Trump Says to Meet With North Korea’s Kim on June 12 in Singapore
President Donald Trump said on Thursday that he will meet North Korean leader Kim Jong-un for a historic summit on June 12 in Singapore where the US leader will try to persuade Pyongyang to give up its nuclear weapons.
It will be the first ever summit between the leaders of the two countries. The two men exchanged fiery rhetoric last year over North Korea’s attempts to build a nuclear weapon that could reach the United States but tensions have since calmed considerably.
“The highly anticipated meeting between Kim Jong Un and myself will take place in Singapore on June 12th. We will both try to make it a very special moment for World Peace!” Trump said on Twitter.
Trump’s announcement came just hours after three Americans who had been held prisoner in North Korea arrived at a US military base outside Washington, having been released by Kim.
Trump said on their arrival that he believed Kim wanted to bring North Korea “into the real world” and had high hopes for their planned meeting.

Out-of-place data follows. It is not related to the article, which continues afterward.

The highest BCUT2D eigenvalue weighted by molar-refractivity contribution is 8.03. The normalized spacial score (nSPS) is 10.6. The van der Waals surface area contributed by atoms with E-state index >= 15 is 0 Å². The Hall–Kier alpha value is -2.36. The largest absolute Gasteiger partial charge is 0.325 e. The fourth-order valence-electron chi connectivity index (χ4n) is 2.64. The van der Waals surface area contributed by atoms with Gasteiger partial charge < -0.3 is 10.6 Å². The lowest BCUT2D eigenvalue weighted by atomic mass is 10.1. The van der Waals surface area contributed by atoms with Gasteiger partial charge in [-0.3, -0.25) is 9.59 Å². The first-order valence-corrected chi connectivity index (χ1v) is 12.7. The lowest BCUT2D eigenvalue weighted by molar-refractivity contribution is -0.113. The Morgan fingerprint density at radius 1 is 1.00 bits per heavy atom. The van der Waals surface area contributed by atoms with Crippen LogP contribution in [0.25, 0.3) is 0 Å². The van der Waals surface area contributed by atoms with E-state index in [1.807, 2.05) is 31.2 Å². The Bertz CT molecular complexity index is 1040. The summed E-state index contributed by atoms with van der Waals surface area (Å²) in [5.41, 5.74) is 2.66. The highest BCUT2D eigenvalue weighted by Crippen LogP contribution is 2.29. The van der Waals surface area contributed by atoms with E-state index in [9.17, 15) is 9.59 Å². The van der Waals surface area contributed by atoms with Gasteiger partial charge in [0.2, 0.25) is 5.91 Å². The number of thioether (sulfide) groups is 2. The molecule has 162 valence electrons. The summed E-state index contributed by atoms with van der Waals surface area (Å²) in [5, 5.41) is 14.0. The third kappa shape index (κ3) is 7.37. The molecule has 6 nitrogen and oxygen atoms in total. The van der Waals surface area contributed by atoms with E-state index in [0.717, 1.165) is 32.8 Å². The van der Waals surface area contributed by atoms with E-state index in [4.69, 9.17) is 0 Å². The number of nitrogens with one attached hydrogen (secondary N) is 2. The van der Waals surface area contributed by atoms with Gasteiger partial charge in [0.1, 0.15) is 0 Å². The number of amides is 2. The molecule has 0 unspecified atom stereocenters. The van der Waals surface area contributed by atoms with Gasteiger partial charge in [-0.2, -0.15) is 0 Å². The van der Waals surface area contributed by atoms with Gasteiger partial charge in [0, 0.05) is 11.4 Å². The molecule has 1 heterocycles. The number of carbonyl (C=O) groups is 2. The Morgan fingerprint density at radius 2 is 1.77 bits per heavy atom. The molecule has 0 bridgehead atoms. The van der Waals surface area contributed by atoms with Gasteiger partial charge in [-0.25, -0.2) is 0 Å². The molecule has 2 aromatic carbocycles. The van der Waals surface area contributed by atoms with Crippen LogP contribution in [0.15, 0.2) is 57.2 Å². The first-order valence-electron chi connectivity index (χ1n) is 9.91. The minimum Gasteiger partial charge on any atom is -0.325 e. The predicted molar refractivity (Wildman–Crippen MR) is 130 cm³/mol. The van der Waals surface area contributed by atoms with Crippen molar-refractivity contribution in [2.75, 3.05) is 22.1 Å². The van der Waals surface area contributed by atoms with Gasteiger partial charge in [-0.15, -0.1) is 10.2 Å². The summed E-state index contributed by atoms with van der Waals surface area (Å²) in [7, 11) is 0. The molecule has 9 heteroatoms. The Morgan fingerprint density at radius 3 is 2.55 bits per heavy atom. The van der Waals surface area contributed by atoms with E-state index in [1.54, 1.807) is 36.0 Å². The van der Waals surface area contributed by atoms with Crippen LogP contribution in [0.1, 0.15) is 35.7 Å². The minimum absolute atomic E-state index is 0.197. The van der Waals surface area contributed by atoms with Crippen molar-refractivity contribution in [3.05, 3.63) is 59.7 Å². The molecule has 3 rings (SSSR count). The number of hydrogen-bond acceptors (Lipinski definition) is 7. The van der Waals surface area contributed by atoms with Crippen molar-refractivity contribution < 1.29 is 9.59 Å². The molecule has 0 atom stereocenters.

“I think we have a very good chance of doing something very meaningful,” Trump said. “My proudest achievement will be — this is part of it — when we denuclearize that entire peninsula.”
South Korea government said it had high hopes for the summit.
“We welcome the North Korea-US summit to be held in Singapore on June 12. We hope the denuclearization of the Korean peninsula as well as permanent peace on the peninsula will successfully come about through this summit.”
The choice of Singapore will put the summit on friendly turf for Trump, as the island nation is a strong US ally and the US Navy frequently visits its port.
US officials had looked at several sites other than Singapore for the historic meeting but each was seen as problematic.
Trump’s own preference was for the demilitarized zone between the two Koreas, but aides argued that this would look too much like Trump going to Kim’s turf.
A quick trip to Pyongyang was also seen as bad optics for Trump, US officials said. Mongolia was considered but was seen as too close to China, they said.